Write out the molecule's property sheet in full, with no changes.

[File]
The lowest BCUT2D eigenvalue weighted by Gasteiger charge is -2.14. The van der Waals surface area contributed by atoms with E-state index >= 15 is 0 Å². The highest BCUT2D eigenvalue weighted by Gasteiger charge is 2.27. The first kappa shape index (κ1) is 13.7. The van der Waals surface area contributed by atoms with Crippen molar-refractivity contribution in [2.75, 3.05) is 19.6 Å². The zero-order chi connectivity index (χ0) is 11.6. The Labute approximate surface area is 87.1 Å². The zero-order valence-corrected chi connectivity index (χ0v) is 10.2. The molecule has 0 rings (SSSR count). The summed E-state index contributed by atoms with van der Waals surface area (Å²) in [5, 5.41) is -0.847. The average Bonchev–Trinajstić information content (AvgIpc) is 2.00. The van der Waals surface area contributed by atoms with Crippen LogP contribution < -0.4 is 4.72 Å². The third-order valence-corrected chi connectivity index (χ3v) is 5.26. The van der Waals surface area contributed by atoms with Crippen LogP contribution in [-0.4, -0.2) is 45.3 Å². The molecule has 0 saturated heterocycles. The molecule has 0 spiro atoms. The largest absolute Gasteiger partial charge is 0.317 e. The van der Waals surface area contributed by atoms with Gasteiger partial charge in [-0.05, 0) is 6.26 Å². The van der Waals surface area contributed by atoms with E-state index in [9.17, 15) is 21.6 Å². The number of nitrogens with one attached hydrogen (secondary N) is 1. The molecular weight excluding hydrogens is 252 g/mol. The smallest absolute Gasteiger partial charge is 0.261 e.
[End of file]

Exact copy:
The lowest BCUT2D eigenvalue weighted by Gasteiger charge is -2.14. The van der Waals surface area contributed by atoms with E-state index >= 15 is 0 Å². The highest BCUT2D eigenvalue weighted by Gasteiger charge is 2.27. The first kappa shape index (κ1) is 13.7. The van der Waals surface area contributed by atoms with Crippen molar-refractivity contribution in [2.75, 3.05) is 19.6 Å². The zero-order chi connectivity index (χ0) is 11.6. The Labute approximate surface area is 87.1 Å². The zero-order valence-corrected chi connectivity index (χ0v) is 10.2. The molecule has 0 rings (SSSR count). The summed E-state index contributed by atoms with van der Waals surface area (Å²) in [5, 5.41) is -0.847. The average Bonchev–Trinajstić information content (AvgIpc) is 2.00. The van der Waals surface area contributed by atoms with Crippen LogP contribution < -0.4 is 4.72 Å². The third-order valence-corrected chi connectivity index (χ3v) is 5.26. The van der Waals surface area contributed by atoms with Crippen LogP contribution in [-0.4, -0.2) is 45.3 Å². The molecule has 0 saturated heterocycles. The molecule has 0 spiro atoms. The largest absolute Gasteiger partial charge is 0.317 e. The van der Waals surface area contributed by atoms with Gasteiger partial charge in [-0.05, 0) is 6.26 Å². The van der Waals surface area contributed by atoms with E-state index in [9.17, 15) is 21.6 Å². The number of nitrogens with one attached hydrogen (secondary N) is 1. The molecular weight excluding hydrogens is 252 g/mol. The smallest absolute Gasteiger partial charge is 0.261 e.